AbstractPurpose of review
Clinical research has identified blood transfusion as an independent risk factor for immediate and long-term adverse outcomes, including an increased risk of death, myocardial infarction, stroke, renal failure, infection and malignancy. New findings have called into question the traditional assumptions clinicians utilize in evaluating the risks and benefits of blood transfusion. Appreciation of newly recognized risks is important for conserving scarce resources and optimizing patient outcomes.Recent findings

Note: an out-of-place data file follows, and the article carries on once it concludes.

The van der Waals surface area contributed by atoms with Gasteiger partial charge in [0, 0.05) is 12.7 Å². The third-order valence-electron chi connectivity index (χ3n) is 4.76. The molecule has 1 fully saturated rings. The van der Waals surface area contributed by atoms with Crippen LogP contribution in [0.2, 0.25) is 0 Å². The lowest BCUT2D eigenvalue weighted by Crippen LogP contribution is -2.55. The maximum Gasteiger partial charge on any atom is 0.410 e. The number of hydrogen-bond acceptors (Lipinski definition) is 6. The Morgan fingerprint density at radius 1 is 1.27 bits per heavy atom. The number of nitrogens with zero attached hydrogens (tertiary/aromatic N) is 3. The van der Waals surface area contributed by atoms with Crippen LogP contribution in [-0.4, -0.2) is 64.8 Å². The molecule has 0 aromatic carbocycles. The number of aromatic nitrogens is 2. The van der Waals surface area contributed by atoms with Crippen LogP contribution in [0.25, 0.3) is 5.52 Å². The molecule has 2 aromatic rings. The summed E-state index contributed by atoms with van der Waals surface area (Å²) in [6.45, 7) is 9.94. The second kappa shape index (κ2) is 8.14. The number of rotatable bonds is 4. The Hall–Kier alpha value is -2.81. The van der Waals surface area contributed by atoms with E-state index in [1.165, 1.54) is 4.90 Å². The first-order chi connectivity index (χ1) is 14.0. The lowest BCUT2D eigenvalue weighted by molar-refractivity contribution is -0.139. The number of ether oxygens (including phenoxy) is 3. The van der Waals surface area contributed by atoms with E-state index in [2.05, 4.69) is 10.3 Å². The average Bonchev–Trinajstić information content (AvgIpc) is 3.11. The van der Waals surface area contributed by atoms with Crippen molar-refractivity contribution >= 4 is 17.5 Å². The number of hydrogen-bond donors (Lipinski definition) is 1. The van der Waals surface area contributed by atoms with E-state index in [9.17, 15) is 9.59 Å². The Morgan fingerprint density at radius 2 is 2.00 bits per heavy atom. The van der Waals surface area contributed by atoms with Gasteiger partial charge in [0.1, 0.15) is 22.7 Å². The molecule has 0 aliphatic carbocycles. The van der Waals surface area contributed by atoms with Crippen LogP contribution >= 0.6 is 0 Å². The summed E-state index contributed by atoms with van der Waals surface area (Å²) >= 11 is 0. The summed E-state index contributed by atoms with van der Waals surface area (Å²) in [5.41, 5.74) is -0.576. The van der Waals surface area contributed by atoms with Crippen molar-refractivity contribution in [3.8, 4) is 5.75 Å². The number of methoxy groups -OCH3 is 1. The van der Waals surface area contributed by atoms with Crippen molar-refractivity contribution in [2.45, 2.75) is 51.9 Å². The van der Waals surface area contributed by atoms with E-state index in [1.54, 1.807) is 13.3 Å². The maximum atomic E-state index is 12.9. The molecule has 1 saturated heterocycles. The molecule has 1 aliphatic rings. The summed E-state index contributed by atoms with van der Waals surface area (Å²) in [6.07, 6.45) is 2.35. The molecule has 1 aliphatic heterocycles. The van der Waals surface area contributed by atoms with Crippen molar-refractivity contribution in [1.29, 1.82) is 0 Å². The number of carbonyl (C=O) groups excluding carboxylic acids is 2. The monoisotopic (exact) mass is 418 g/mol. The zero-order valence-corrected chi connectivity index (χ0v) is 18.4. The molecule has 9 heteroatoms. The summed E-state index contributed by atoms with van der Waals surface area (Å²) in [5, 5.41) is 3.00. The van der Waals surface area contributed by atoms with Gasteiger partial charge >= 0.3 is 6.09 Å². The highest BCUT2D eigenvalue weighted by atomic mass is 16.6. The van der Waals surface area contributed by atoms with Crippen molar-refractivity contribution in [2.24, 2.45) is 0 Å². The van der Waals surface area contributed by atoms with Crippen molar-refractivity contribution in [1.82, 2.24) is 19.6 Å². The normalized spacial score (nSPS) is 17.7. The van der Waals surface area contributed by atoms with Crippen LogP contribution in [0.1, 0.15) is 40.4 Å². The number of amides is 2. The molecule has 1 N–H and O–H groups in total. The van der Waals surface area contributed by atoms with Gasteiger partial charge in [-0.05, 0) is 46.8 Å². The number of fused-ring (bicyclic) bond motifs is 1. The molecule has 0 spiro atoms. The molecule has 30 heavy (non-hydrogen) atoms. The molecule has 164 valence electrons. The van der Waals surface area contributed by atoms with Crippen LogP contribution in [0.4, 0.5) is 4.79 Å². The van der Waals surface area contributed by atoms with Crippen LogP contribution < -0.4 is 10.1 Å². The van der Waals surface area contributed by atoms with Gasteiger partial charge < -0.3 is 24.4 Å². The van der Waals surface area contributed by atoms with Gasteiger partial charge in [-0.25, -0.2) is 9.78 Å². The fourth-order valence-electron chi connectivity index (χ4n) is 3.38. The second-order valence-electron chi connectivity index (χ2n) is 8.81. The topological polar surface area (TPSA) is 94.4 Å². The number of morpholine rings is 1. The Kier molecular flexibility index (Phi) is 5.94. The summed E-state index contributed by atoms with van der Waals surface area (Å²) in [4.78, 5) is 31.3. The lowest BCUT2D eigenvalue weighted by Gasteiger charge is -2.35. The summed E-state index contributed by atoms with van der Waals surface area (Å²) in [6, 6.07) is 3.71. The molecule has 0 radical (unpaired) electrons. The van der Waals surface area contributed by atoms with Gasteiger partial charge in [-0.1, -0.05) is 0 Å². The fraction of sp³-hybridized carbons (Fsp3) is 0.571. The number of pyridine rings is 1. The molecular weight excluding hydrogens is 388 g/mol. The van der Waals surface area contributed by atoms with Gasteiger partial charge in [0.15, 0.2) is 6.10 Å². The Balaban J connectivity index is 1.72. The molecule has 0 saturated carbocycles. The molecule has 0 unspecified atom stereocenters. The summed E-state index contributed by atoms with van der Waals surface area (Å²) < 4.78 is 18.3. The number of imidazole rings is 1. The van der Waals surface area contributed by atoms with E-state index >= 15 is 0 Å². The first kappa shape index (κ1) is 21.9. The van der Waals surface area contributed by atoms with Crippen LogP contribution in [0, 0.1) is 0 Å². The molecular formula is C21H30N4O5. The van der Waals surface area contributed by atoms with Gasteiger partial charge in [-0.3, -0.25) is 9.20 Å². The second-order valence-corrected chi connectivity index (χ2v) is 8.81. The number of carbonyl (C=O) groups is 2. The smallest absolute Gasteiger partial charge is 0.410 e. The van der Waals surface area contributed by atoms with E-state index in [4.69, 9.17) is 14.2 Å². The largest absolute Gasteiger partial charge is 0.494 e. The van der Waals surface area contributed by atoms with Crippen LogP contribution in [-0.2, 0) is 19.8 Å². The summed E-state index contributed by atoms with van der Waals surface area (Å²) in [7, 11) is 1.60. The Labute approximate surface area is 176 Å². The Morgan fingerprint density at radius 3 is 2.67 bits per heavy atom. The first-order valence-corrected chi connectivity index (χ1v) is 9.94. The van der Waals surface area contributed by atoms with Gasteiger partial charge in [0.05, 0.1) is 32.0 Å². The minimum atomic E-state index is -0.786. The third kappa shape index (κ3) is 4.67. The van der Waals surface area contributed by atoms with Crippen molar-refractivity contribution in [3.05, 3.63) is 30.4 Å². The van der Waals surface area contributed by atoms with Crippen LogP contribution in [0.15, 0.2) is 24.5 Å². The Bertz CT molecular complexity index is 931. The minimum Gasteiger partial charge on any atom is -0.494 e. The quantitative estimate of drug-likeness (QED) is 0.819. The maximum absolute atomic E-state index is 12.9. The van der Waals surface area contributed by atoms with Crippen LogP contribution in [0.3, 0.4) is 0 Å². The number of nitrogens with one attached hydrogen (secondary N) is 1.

Recent clinical outcomes research has examined the impact of blood transfusion on critically ill patients, trauma patients, patients undergoing cardiac surgery, patients experiencing acute coronary syndromes, oncology patients and others. These studies provide additional evidence of adverse outcomes associated with blood transfusion in a wide variety of clinical contexts.Summary
The benefits of blood transfusion have never been conclusively demonstrated, but evidence of transfusion-related harm continues to accumulate. Given the transfusion triggers that currently predominate in clinical practice it appears that clinical outcomes could improve significantly with more widespread adoption of restrictive transfusion strategies.